Bruce P. Mehlman
The Internet Innovation Alliance is a broad-based coalition of business and non-profit organizations that aim to ensure every American, regardless of race, income or geography, has access to the critical tool that is broadband Internet. The IIA seeks to promote public policies that support equal opportunity for universal broadband availability and adoption so that everyone, everywhere can seize the benefits of the Internet - from education to health care, employment to community building, civic engagement and beyond.
Here you'll find convenient research items culled from the best broadband data sources. If you need to find bite-sized talking points on a tight deadline, you're in the right place. We've already done the hard part for you!
Internet usage among adults in the U.S. has hit an all-time high. Surveys show an increase from 38% to 77% in last decade while globally a benchmark of 1 Billion Internet users was reached!
The share of Americans who have broadband access at home has reached 55%. While rural America has lagged the rest of the nation in use of high-speed Internet access at home, the gap between rural and non-rural America has narrowed significantly. The rate of broadband penetration into rural areas was 40% in 2005/2006 according to a study by Pew Internet and American Life Project. However, this rate slowed to a mere 12% in 2005/2006. What is the reason (or reason’s) for such a drastic slow down?
A recent study showed that the percentage of adult Americans with broadband at home has grown from 47% in early 2007 to 55% in 2008. One-third of these broadband users pay extra to get faster connections while poorer Americans saw no growth in broadband usage in the past year. This indicates that financial ability plays a role. As broadband penetration moves beyond beyond suburbia, the cost per mile to run the lines simply becomes too expensive. Outlying areas must then resort to Satellite Internet services which in the past carried a minimum cost of $60/mo. which is out of reach for the lower income population.
In addition to to the higher cost, these satellites utilize microwave as a means to broadcast and receive the signal which is ill-affected by weather.These type of Microwave Satellite systems are known as two-way systems, which simply means that the signal journeys round trip to the satellite and back twice before the signal is displayed on the monitor screen.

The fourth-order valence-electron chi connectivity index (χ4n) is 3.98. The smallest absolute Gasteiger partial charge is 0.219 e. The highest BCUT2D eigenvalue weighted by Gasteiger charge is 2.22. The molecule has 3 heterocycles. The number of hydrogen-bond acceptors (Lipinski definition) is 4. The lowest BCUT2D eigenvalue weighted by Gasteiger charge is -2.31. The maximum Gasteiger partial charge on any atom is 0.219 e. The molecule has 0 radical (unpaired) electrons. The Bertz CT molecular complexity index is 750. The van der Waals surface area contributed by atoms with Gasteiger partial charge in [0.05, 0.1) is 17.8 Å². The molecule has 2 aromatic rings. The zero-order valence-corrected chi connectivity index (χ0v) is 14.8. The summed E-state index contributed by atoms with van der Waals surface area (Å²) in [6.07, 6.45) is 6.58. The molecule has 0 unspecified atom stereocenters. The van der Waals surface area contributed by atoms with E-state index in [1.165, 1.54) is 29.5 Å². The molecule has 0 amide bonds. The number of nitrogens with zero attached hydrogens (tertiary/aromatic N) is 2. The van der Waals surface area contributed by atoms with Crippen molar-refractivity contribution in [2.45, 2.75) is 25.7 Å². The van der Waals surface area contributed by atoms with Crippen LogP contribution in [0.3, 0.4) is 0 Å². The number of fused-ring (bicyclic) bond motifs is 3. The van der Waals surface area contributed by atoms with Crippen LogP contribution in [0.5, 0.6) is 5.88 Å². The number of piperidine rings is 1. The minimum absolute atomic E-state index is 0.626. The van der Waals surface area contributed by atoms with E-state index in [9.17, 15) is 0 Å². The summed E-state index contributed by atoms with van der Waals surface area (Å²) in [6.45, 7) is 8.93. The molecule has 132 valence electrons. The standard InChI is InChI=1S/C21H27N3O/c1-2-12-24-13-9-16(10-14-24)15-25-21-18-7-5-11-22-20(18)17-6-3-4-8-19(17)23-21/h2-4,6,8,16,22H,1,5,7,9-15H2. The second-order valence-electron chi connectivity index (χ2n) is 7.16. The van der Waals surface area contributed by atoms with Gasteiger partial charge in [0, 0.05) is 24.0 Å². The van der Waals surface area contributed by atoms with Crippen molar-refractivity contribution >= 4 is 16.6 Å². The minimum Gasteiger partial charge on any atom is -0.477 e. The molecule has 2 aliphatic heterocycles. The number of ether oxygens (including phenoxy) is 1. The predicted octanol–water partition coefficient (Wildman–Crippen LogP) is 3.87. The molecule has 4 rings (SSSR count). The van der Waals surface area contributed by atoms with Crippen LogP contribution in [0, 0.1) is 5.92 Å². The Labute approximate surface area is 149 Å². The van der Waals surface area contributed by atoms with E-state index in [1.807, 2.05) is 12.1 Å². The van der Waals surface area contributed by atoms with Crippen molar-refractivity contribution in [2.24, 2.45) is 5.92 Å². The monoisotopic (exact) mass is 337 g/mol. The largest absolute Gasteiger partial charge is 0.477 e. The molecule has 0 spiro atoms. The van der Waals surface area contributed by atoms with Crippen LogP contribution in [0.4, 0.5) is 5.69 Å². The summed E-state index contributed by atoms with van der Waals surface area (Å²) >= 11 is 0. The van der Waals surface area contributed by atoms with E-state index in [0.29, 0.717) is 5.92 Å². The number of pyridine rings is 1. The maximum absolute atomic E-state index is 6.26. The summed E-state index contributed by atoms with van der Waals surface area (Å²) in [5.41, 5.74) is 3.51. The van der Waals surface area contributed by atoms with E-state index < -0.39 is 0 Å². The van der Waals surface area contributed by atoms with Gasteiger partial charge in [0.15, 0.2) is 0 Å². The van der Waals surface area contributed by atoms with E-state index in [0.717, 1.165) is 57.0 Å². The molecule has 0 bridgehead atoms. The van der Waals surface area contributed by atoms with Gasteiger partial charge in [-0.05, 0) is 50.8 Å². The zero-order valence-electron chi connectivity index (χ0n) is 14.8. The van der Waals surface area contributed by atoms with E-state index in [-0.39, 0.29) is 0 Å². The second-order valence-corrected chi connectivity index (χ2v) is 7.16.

Considering these facts, at least one of the reasons for the slowdown in high speed Internet growth in rural America that was documented in 2005/2006 appears to be financial.
[Research firm Gartner] says respondents to a recent survey of 528 information-technology managers at large organizations say that, on average, 10% of workers at their companies use employee-owned notebooks as their primary work PC. The respondents predicted that figure will jump to 14% by mid-2010, Gartner says.
During a survey conducted by Forrester research of 2,001 employees, only one in 25 information workers telecommutes full-time. Another 4% telecommute between two and four days a week. One in four work remotely one day a week or less. Sixty-seven percent of those surveyed never telecommute.
During a survey conducted by Forrester research of 2,001 employees, almost 60% of information workers say they e-mail hourly; 87% use it at least occasionally. Meanwhile, 74% say they never use instant messaging at work.
During a survey conducted by Forrester research of 2,001 employees, seventy-six percent never use Web conferencing tools such as Cisco System’s WebEx. Others that are mostly ignored include business-reporting tools (78%), team document-sharing sites such as Microsoft SharePoint (80%), social networking sites (89%) and videoconferencing (91%).
During a survey conducted by Forrester research of 2,001 employees, managers are the most likely (50%) to get a notebook or smartphone (20%). Manufacturing and retail employees are the least likely to be issued a laptop or smartphone (less than 20% and 10%, respectively).
During a survey conducted by Forrester research of 2,001 employees, only one in three information workers use a laptop for work, while one in nine uses a smartphone. Seventy-six percent use a desktop PC most of the time. One in five shares a PC with a co-worker.
In 2007, the Department of Homeland Security published a report studying the effects that a pandemic could have on the Internet at large, and on telecommuting adults in particular. The report said that 90% of the telecommuting population would experience slowdowns or blackouts when accessing the Internet.
According to a survey by RVA Marketing Associates, 17% of those who have FTTH say they are working from home more as a result and more of them had home-based businesses as well.
Next generation satellite will be rolling out in 2011 and will provide approximately 3 Mbps for prices now charged for 600 kbps.